This page is the first publication of Trish Fotheringham’s epilogue to her chapter entitled, “Patterns in Mind-Control: A First Person Account”, published in Ritual Abuse in the Twenty-first Century: Psychological, Forensic, Social and Political Considerations, (2008), J.R. Noblitt & P. S. Perskin Noblitt (Eds), pp. 491-540. Bandon, Oregon: Robert D. Reed Publishers.
The chapter by Trish Fotheringham describes programming methods and forms that are familiar to many survivors of ritual abuse. It is also of great interest that many of the descriptions of programming in her chapter closely parallel the descriptions by Svali in her online book, “The Illuminati: How the Cult Programs People”.
The Moral of the Story
By Trish Fotheringham, Survivor
After the healing I have done, and based on everything I have experienced and learned, from those who abused and exploited me and innumerable other perpetrators of one sort or another that I have known in my adult years, I can honestly say I have never encountered a truly evil person, only people who do evil things.
Sadly though, in the 21st century, mind-control patterning techniques are no longer only the tools of a few isolated and scattered groups or individuals. Fine-tuned, honed to perfection and beyond into nightmare, they are global, used increasingly and aided by ever more powerful new technologies, including computerized graphics and special effects, the internet, global spy satellites, biological warfare, microchip implants and virtual reality. From innocent babe to wise and wary adult, everyone is subjected to mind control in one form or another.
Mind-control patterns of the types I experienced are merely extreme examples of the same patterns found in other arenas of human existence, from homes to streets, cities to nations. The patterns in the beliefs, thoughts, feelings, behaviors, and responses people involuntarily manifest are all affected and shaped by mind control from families, employers, peers, cultural influences, institutions, governments, religions, corporations, and the media that bombard us constantly. All of these tell us what to trust, what to fear, what to think, feel, say and do to belong, succeed, be happy, and avoid getting hurt or being “losers.” Individuality is only acceptable within certain parameters and all else is dangerous – different beliefs, different ways and you’re the “bad guy.” Stay in your box and you’re safe. Think for yourself and follow your own heart and you risk being rejected, outcast, labeled or locked up, a scapegoat for societal fears.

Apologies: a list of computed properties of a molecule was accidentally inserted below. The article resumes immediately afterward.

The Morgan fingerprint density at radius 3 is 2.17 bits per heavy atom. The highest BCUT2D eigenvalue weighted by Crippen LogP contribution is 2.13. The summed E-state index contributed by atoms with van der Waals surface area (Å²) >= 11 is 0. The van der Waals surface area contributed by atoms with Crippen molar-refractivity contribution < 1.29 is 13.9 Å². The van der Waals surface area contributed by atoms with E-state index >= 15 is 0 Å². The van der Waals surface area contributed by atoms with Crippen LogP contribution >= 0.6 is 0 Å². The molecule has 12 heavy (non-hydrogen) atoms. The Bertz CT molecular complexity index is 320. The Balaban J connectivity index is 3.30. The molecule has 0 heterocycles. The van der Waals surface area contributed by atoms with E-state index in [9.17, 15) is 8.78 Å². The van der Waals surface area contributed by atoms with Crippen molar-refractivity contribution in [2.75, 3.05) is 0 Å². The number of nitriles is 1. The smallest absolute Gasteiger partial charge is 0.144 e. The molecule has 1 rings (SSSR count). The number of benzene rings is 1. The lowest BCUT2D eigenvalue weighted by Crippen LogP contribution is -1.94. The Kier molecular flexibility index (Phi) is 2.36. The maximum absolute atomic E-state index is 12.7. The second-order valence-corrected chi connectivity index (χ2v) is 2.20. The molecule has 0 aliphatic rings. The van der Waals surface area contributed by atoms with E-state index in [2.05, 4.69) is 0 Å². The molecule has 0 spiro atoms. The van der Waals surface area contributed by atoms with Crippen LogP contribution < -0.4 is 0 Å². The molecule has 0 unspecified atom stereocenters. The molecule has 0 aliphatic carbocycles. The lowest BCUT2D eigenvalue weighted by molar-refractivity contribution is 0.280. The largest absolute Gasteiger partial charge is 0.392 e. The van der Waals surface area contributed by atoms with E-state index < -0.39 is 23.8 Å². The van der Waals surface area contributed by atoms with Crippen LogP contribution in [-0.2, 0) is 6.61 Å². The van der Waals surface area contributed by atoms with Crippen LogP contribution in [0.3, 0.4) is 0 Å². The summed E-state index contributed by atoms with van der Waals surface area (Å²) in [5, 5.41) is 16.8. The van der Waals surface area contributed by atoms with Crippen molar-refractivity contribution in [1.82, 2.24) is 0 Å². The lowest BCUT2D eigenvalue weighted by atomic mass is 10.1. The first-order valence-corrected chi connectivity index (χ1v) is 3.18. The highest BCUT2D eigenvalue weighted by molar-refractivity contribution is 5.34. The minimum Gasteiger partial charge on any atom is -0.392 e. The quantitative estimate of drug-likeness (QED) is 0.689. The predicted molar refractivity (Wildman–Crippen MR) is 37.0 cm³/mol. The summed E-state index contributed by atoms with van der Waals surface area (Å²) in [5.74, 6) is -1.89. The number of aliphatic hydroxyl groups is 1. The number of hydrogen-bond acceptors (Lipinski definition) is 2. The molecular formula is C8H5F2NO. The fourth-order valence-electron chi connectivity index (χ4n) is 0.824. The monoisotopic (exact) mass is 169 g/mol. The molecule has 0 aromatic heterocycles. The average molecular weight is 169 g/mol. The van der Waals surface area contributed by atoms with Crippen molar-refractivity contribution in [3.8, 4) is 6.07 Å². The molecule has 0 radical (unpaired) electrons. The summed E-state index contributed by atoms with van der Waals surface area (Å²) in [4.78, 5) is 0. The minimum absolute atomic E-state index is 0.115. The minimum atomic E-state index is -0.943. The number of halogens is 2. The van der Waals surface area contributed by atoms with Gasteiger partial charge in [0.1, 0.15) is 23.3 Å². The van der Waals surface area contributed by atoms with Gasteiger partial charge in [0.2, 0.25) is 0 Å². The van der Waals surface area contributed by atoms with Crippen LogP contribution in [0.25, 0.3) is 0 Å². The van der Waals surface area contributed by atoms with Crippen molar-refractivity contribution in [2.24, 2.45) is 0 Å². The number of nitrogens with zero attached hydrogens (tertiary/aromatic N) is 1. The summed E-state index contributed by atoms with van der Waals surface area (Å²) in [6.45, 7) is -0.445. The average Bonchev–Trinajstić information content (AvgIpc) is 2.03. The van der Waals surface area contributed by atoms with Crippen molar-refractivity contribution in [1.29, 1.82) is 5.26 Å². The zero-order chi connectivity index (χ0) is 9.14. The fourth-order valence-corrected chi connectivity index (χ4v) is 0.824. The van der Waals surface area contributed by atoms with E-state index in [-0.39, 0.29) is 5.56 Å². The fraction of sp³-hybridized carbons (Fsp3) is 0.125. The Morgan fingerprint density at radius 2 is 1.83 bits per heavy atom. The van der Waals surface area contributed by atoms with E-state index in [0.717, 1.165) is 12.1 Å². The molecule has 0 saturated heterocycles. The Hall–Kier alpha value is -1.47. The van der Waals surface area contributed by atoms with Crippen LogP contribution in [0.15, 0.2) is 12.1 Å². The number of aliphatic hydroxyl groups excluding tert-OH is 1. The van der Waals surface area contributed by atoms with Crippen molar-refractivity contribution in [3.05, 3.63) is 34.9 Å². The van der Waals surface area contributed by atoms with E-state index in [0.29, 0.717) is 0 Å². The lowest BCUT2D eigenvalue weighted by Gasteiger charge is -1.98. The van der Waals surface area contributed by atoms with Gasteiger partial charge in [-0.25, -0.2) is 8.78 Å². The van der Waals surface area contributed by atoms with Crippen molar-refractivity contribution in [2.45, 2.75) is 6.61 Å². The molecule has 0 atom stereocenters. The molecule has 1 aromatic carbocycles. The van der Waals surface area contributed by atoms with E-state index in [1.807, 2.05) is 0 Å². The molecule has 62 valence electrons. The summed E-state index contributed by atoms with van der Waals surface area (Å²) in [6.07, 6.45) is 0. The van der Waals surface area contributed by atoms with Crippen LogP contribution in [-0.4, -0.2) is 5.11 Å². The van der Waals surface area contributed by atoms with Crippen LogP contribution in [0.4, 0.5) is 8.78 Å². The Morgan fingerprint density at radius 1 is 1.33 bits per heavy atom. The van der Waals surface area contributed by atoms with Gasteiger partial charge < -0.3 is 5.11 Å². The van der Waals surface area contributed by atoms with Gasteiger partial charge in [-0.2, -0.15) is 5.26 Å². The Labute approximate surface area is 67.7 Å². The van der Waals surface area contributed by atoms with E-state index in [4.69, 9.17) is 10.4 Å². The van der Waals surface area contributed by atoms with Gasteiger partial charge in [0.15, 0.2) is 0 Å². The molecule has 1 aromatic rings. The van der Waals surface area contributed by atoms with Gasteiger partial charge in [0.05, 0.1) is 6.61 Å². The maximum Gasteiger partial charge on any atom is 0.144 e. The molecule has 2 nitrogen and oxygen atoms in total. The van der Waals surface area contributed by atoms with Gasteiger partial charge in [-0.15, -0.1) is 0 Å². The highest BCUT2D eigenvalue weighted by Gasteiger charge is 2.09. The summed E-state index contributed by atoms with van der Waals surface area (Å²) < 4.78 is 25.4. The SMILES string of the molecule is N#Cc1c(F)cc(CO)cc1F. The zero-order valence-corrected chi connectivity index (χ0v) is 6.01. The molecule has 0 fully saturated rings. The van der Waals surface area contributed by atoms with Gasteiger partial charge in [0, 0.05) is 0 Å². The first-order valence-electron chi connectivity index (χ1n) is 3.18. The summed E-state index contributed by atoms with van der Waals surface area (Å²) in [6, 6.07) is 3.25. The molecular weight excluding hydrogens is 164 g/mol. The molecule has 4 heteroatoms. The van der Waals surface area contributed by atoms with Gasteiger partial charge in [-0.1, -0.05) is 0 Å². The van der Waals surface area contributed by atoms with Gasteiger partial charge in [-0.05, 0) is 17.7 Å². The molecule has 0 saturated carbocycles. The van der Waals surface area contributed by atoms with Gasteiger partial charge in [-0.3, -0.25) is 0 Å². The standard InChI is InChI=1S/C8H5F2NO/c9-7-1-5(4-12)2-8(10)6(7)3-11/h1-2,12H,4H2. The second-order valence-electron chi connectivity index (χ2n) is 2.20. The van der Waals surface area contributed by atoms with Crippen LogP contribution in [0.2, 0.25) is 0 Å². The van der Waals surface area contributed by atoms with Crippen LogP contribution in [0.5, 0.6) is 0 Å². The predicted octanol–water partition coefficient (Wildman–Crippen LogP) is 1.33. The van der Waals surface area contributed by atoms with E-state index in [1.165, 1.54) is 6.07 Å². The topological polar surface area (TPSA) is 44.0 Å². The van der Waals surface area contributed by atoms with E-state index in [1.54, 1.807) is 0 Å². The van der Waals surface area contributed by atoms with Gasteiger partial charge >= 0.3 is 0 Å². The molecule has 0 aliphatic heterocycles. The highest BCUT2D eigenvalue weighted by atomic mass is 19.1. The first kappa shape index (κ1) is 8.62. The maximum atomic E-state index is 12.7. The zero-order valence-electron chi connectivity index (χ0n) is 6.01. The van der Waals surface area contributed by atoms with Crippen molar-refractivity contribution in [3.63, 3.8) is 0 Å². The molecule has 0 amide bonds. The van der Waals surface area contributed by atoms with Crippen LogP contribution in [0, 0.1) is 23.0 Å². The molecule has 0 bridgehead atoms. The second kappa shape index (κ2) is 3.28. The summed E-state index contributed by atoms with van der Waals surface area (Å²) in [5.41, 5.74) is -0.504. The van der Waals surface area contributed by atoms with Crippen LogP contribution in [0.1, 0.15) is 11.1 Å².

Those of us who are “good slaves” follow orders well, conforming and staying out of trouble, doing as we are told and “rebelling” only within acceptable parameters, with weekend partying and drinking, letters to the editor dutifully supporting the point of view we have been taught to accept, or violence at sports events, for example. Some people though, choose to be free and as little conditioned as possible. They are the “bad slaves” who form blockades to protect endangered forests or protest against murderous government policies. And they get punished for it, in one form or another, by us as individuals and by our societal systems.
We need to recognize that some people now in positions of power and influence, or positions where they can make information disappear or be altered to suit hidden agendas, are “good slaves” whose programming, by groups with evil ends in mind, remains successful. We need to be aware that “bad slaves” and societal scapegoats are often used as unintentional tools for these powerful people and groups, serving as distractions from “the real agenda” for example.
Stereotypes and their associated societal/cultural “color-coding” are widely used, instantly recognizable patterns, and great tools for helping us understand one another. The media use them, and in our teens most of us select the ones which seem to best exemplify and express our identities. They even play a role in how wars are created and continue: the enemy is made clear with scary stereotypes to convey their “bad” character and “the good guys” are distinguished by opposing reassuring characteristics. Stereotypes provide clues to recognize and identify the mind-control patterns each of us has adopted and what our underlying needs might be.
Still, regardless of the stereotype they fit into, be it criminal, mentally ill, upright citizen, or hermit, all human beings are basically the same. None of “them” are any different than you or me; we all function from a place of trying to meet our needs. We all have good intent “colored” by our experience – the framework of beliefs and value systems, ethics, standards and practices we grew up with. Every one of us is doing the best we can, according to our understanding of the world and our place in it. We are what we experienced and came to believe. Traditionally, we tend to see all this in terms of good or evil, “normal” or “pathological.” But when people do evil, or allow evil to persist in the world, it’s only because that’s what they were taught or conditioned to believe is the most acceptable, bearable, livable choice.
They commit crimes because their learning had a twist that taught them that, under the right circumstances, this is acceptable. Or they are dissociated from some of their feelings or otherwise trained or conditioned into not having the empathy to understand their actions are wrong or hurtful to others, themselves, or the world we live in.